Murray, Beverley (1993) The contribution of anterior medial forebrain bundle neurons to self-stimulation of the lateral hypothalamic and ventral tegmental areas. PhD thesis, Concordia University.
Identification of the reward-relevant neurons activated by stimulation of the medial forebrain bundle (MFB) has been a major goal of research in the area of brain stimulation reward. In a series of experiments, the contribution of neurons in the anterior MFB to the rewarding effect of stimulating more caudal MFB sites was examined. In Experiment 1, the effect of anterior lateral hypothalamic (ALH) lesions on the frequency threshold for self-stimulation of the middle lateral hypothalamus (LH) and ventral tegmental area (VTA) was determined. In 5 out of 14 subjects, lesions to the ALH and surrounding regions resulted in long-lasting increases (0.1-0.25 log$\sb�$ units) in the frequency threshold for self-stimulation of the LH or VTA, an effect consistent with a reduction in the rewarding effectiveness of the stimulation. In Experiment 2, the paired-pulse collision technique was used to determine whether reward-relevant neurons directly link the VTA and the site previously lesioned in the ALH. Stimulation consisted of trains of pulse pairs, with each electrode receiving one pulse from each pair. It was reasoned that if each stimulation site lay along the trajectory of the same reward-relevant axons, then collision of antidromic and orthodromic action potentials should occur when stimulating at short inter-pulse intervals, thus resulting in a decrease in the effectiveness of the stimulation. Significant collision-like effect were obtained in 4 of the 6 subjects, supporting the notion that reward-relevant neurons directly link the ALH and VTA. In Experiment 3, extracellular recordings were obtained from cells in the rostral bed nucleus of the MFB that were antidromically activated by stimulation of posterior MFB sites that typically support self-stimulation. The refractory periods and conduction velocities of descending MFB fibers arising from these cells were similar to those obtained for reward-relevant MFB neurons using psychophysical methods. This work suggests that neurons arising in the anterior MFB may be part of the directly-activated substrate for rewarding MFB stimulation.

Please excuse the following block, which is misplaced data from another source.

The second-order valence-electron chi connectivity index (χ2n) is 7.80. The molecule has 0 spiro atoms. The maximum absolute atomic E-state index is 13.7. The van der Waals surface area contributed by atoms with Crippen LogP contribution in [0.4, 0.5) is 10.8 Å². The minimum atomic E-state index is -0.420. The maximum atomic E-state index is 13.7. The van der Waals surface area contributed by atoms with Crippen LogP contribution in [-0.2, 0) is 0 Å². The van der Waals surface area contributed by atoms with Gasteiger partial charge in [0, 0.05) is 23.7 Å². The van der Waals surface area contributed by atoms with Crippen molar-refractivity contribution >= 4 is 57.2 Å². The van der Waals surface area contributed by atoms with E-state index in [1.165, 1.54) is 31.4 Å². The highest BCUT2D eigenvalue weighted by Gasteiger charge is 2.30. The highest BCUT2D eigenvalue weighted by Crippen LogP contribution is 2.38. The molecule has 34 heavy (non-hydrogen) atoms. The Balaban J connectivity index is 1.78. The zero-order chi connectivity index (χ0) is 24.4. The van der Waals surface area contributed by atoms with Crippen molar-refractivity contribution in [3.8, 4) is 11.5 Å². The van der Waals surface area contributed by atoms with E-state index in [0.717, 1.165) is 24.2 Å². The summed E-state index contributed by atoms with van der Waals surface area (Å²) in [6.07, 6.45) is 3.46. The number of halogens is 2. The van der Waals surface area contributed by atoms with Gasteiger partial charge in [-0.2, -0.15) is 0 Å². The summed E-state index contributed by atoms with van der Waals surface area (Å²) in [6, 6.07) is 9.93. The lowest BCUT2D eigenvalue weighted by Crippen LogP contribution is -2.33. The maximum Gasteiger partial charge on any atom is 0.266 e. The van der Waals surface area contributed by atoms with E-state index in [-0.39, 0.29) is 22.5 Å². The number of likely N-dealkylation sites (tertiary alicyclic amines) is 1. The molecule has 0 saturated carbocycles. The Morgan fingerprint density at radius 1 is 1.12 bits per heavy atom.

|Divisions:||Concordia University > Faculty of Arts and Science > Psychology|
|Item Type:||Thesis (PhD)|
|Pagination:||xiii, 243 leaves : ill. ; 29 cm.|
|Degree Name:||Theses (Ph.D.)|
|Thesis Supervisor(s):||Shizgal, Peter|
|Deposited By:||Concordia University Libraries|
|Deposited On:||27 Aug 2009 19:47|
|Last Modified:||04 Nov 2016 21:32|
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